Crusius also faces federal hate crime charges, and if confirmed, Esparza would be a key figure in deciding whether to pursue the federal death penalty in the case. Ultimately that decision falls to senior Justice Department officials, generally based on the recommendation from the US attorney.

Biden has said he is opposed to the death penalty and has vowed to end its use while in office. Attorney General Merrick Garland has halted federal executions following an unprecedented run of capital punishment in the waning months of the Trump administration and ordered a review of the procedures and policies surrounding the practice. The moratorium applies only to executions and doesn’t prohibit prosecutors from seeking the death penalty.

Federal prosecutors in West Texas also face a consequential decision about whether to bring

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Arkansas officer suspended over caught-on-camera arrest had alleged history of excessive force, attorney says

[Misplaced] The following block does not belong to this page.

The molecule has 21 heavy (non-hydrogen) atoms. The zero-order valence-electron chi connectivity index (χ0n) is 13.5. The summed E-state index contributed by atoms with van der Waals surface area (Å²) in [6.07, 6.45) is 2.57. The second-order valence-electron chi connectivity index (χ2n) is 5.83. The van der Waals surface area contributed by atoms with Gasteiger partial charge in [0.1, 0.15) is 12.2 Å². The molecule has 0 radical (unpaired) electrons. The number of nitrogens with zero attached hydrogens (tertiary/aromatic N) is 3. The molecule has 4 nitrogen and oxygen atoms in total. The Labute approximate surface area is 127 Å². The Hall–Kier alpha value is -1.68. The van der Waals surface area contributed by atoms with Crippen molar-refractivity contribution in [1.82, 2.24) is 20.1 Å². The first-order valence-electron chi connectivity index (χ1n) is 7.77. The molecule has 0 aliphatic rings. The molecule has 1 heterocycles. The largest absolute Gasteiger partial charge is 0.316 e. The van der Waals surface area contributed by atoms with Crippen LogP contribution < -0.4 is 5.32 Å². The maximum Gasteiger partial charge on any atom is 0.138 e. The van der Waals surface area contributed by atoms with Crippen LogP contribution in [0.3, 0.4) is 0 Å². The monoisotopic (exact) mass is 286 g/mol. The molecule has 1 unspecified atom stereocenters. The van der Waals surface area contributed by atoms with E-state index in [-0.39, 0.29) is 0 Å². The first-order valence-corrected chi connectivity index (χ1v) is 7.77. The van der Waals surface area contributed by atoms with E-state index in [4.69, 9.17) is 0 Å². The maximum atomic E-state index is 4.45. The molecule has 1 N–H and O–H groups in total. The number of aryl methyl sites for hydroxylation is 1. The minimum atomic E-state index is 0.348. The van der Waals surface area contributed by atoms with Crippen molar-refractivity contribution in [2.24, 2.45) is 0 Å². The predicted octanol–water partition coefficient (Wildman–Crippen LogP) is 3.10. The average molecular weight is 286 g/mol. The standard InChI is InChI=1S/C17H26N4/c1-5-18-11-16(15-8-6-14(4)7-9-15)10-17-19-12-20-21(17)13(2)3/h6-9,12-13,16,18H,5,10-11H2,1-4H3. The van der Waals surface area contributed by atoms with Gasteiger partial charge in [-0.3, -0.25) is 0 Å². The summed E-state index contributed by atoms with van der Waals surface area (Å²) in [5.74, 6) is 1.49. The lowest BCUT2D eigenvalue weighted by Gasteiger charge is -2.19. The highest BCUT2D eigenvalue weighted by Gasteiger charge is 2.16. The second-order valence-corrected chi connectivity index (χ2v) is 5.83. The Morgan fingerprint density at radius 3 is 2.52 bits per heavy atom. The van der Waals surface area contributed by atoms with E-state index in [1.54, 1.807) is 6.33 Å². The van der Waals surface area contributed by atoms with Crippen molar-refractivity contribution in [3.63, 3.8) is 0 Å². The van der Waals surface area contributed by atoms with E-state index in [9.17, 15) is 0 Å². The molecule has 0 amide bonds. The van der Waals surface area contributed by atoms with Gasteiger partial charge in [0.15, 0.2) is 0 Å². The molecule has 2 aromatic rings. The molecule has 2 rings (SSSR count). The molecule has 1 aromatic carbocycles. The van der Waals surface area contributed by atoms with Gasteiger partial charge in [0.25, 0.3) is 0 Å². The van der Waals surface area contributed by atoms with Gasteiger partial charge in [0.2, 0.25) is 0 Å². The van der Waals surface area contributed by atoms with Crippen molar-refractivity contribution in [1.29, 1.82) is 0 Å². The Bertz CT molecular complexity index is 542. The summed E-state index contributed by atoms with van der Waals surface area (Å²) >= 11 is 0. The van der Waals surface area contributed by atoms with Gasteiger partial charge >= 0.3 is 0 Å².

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One of the three Arkansas law enforcement officers suspended after a video posted on social media showed two of them pummeling a man while a third held him on the ground had previously received a complaint for alleged excessive use of force, an attorney said.

Arkansas State Police and the federal government have said they are investigating the circumstances of a police stop on Sunday, when officers were responding to a report of a man making threats outside a convenience store in the small town of Mulberry, about 140 miles northwest of Little Rock.

State police identified the suspect as Randal Worcester, 27, of Goose Creek, South Carolina. The Crawford County Sheriff’s Office identified the three officers as Crawford County deputies Zack King and Levi White and Mulberry police officer Thell Riddle.

Meanwhile, Carrie Jernigan, an attorney representing Worcester, said she had filed an excessive force complaint against one of the suspended officers on behalf of another client of hers about a month ago, according to The Associated Press.


Randal Worcester departs from the Crawford County Justice Center in Van Buren, Ark.

Randal Worcester departs from the Crawford County Justice Center in Van Buren, Ark.
(AP Photo/Andrew DeMillo)

“To date, I had not heard anything back. But the description of what happened to my client in July versus that video seemed almost identical,” Jernigan said. “And so we’re just of the position it didn’t have to even take place yesterday.”